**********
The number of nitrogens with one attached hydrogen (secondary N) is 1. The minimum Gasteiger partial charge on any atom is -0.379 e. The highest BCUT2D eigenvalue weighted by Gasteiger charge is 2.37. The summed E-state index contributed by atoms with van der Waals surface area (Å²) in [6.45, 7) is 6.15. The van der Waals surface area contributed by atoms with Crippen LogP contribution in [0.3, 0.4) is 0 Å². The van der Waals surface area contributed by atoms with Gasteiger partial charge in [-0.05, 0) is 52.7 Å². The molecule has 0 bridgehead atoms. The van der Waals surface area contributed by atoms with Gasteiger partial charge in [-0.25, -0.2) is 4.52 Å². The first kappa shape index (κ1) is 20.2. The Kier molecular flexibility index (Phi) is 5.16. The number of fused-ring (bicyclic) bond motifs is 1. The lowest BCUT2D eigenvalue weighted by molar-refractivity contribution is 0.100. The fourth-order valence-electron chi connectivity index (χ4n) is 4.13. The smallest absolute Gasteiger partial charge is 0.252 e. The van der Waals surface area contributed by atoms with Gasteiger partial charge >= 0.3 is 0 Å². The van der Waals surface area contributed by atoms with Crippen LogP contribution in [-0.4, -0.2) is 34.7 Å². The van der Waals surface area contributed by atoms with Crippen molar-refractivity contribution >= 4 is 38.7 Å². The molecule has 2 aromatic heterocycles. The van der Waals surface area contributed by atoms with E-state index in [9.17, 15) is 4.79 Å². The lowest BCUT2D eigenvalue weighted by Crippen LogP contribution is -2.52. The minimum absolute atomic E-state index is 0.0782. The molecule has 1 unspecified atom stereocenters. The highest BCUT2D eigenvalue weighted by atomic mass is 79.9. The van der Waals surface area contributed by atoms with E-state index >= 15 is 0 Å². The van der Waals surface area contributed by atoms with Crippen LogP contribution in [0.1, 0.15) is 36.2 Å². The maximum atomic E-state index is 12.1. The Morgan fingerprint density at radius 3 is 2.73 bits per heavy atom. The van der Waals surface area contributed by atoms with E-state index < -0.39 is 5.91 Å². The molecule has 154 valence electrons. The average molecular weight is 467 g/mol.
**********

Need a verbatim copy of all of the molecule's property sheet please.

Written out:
The number of nitrogens with one attached hydrogen (secondary N) is 1. The minimum Gasteiger partial charge on any atom is -0.379 e. The highest BCUT2D eigenvalue weighted by Gasteiger charge is 2.37. The summed E-state index contributed by atoms with van der Waals surface area (Å²) in [6.45, 7) is 6.15. The van der Waals surface area contributed by atoms with Crippen LogP contribution in [0.3, 0.4) is 0 Å². The van der Waals surface area contributed by atoms with Gasteiger partial charge in [-0.05, 0) is 52.7 Å². The molecule has 0 bridgehead atoms. The van der Waals surface area contributed by atoms with Gasteiger partial charge in [-0.25, -0.2) is 4.52 Å². The first kappa shape index (κ1) is 20.2. The Kier molecular flexibility index (Phi) is 5.16. The number of fused-ring (bicyclic) bond motifs is 1. The lowest BCUT2D eigenvalue weighted by molar-refractivity contribution is 0.100. The fourth-order valence-electron chi connectivity index (χ4n) is 4.13. The smallest absolute Gasteiger partial charge is 0.252 e. The van der Waals surface area contributed by atoms with Gasteiger partial charge >= 0.3 is 0 Å². The van der Waals surface area contributed by atoms with Crippen LogP contribution in [-0.4, -0.2) is 34.7 Å². The van der Waals surface area contributed by atoms with Crippen molar-refractivity contribution >= 4 is 38.7 Å². The molecule has 2 aromatic heterocycles. The van der Waals surface area contributed by atoms with E-state index in [9.17, 15) is 4.79 Å². The lowest BCUT2D eigenvalue weighted by Crippen LogP contribution is -2.52. The minimum absolute atomic E-state index is 0.0782. The molecule has 1 unspecified atom stereocenters. The highest BCUT2D eigenvalue weighted by atomic mass is 79.9. The van der Waals surface area contributed by atoms with E-state index >= 15 is 0 Å². The van der Waals surface area contributed by atoms with Crippen LogP contribution in [0.1, 0.15) is 36.2 Å². The maximum atomic E-state index is 12.1. The Morgan fingerprint density at radius 3 is 2.73 bits per heavy atom. The van der Waals surface area contributed by atoms with E-state index < -0.39 is 5.91 Å². The molecule has 154 valence electrons. The average molecular weight is 467 g/mol.